During operation of data storage system 200, the rotation of data storage disk 202 generates an air bearing between slider 206 and disk surface 203. The air bearing counterbalances a slight downward-biased spring force of the suspension and supports slider 206 above disk surface 203 by a small, substantially constant spacing. As disk 202 is rotated by the drive motor, slider 206 is moved radially in and out in response to the movement of the actuator arm by the voice coil motor, permitting read/write head 204 to read and write data from and to the concentric tracks 208. Though only one read/write head 204 and slider 206 assembly is shown, it is well known that a plurality of sliders 206 may be employed to access a plurality of disks 202, stacked one atop the other on spindle 205.
The temperature of read/write head 204 may rise during operation of data storage drive 200 due to previously discussed magnetic field changes and ambient conditions in data storage system 200. During operation, read/write head 204, passes through magnetic field changes induced by stored data in the magnetic medium of disk 202. Temperature increases in read/write head 204 may be caused by the magnetic field changes encountered, along with the sensing current, while passing over the surface of disk 202. As read/write head 204 passes over magnetically encoded data in the form of bits, the changing magnetic fields encountered by read/write head 204 causes head resistance to change, which generates heat within read/write head 204. Magnetic instability may arise in read/write head 204 due to increasing read/write head 204 temperature. Magnetic instability causes noise and, concurrently, distortions in a current flow pattern in an active region (area (not shown) between bias field conductors of read/write head 204). A TEC device, may be mounted in close proximity to read/write head 204 to provide an active heat transfer device. Also, the TEC device may utilize a separate power source or in very low temperature conditions, the same power source as the read/write head.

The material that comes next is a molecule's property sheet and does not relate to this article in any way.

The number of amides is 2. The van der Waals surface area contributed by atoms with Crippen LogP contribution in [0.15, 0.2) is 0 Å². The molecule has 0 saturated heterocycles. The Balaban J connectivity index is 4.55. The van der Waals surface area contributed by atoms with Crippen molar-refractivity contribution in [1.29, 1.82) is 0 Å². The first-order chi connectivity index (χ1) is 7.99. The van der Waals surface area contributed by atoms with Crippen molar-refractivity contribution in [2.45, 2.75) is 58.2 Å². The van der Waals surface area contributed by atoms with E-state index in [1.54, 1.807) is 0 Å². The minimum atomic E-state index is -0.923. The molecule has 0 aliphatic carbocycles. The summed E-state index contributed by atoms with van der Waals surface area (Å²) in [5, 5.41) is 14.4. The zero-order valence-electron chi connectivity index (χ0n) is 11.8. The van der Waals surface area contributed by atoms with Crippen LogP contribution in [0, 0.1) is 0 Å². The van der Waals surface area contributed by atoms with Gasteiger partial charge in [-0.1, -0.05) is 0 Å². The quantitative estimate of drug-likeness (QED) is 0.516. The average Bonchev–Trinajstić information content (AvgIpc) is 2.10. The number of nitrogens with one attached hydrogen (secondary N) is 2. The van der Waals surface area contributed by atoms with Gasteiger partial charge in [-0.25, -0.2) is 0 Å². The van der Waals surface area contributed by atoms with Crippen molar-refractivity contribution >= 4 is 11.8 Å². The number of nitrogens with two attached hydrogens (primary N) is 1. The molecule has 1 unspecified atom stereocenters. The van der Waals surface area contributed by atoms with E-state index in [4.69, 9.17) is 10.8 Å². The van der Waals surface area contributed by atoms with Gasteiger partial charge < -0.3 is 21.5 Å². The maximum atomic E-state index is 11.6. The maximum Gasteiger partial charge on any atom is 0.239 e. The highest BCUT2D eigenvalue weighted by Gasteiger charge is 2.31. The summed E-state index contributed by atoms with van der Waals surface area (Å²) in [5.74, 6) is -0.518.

TEC devices are used to cool many heat producing components such as; blood analyzers, lasers, microprocessors, etc. TECs may be coupled in series and parallel to increase heat extraction efficiency and dramatically decrease the temperature of a heat source.